Small shaper or router table? - Woodworking Talk - Woodworkers Forum
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post #1 of 8 Old 04-18-2019, 03:43 PM Thread Starter
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Small shaper or router table?

Ok so I have a PC 892 router an older 1 3/4hp Craftsman router and a Ridgid mini router. I would like a router table of some sort. I don't really like using the Craftsman router and I'm not keen on the idea of dedicating my 892 for the router table. So I guess I'm looking at a new router motor unit, router lift and a table. All this added up gets pretty close to the cost of a shaper. Just looking for a little input.

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post #2 of 8 Old 04-18-2019, 04:37 PM
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A small shaper ......

A small shaper is as good as no shaper. Shapers are 3 HP or greater and are meant for production runs in thicker stock than a router table. I own a 1 HP, Craftsman shaper with a 1/2" arbor. I haven't used it for a project in 25 years. It was a gift from a woodworker who was too frightened of it to use it. I'm not scared of it, just haven't found a need to use it.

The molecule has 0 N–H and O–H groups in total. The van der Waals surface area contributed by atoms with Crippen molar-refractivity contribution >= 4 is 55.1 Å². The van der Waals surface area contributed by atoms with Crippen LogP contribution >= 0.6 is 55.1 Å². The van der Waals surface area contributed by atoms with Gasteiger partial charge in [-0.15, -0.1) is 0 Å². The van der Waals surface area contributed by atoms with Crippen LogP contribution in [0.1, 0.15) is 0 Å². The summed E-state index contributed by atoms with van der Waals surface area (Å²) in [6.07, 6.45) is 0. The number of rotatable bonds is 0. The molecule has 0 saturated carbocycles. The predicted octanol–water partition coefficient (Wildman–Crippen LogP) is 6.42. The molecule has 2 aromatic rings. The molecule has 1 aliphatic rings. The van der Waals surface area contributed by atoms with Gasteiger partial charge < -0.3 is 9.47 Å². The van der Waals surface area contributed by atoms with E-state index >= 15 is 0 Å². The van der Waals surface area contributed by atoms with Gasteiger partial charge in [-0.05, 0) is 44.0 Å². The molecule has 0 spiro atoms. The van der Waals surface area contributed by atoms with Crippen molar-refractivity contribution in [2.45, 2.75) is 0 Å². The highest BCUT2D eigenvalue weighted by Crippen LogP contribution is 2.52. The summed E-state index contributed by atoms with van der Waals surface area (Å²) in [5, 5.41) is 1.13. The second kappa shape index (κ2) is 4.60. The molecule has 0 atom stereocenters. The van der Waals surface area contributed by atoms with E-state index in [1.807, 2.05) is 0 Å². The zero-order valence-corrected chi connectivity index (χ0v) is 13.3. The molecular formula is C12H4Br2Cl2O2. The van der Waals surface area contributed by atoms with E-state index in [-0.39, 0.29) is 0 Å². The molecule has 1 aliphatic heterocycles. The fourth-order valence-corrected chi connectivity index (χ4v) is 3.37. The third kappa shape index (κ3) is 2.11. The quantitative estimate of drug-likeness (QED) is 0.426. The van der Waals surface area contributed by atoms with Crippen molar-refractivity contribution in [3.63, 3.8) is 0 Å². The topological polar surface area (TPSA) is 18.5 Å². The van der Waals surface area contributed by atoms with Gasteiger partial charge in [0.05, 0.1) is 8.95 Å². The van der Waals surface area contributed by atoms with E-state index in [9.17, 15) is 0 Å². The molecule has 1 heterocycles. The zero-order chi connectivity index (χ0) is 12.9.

I have 3 router lifts in cast iron tables and they will do everything I need. I can't remember why I ended up with 3, honestly, but it's definitely overkill. I do love my JessEm MastRlifts with the locking bit height. They are smooth as silk and make adjusting bit height a breeze. The router of choice is the venerate Porter Cable 3 1/4 HP bare motor, minus the base. I have a drawer full of bases by now and more routers than I will admit here..... maybe some were on sale?

The basic difference is the shaper has a large nut on top to secure the $$ cutters. The router has a collect which holds the cutters, no nut to get in the way of plunge type cuts. The 890 series from PC is a good middle size, but if you need more power go with the 3 1/4 HP. You are looking at around $1,000.00 total for all 3 pieces, a Bench Dog Pro cast iron top, Jessem lift and the PC motor, BUT it will do so much more in a small shop or DIY'r.


Now, there are folks who say use to a router bit collet in your shaper. BUT, the shaper RPM is only 10,000 at the highest. Many 1/4" router bits run the best at 20,000 RPM. So, you are now informed .......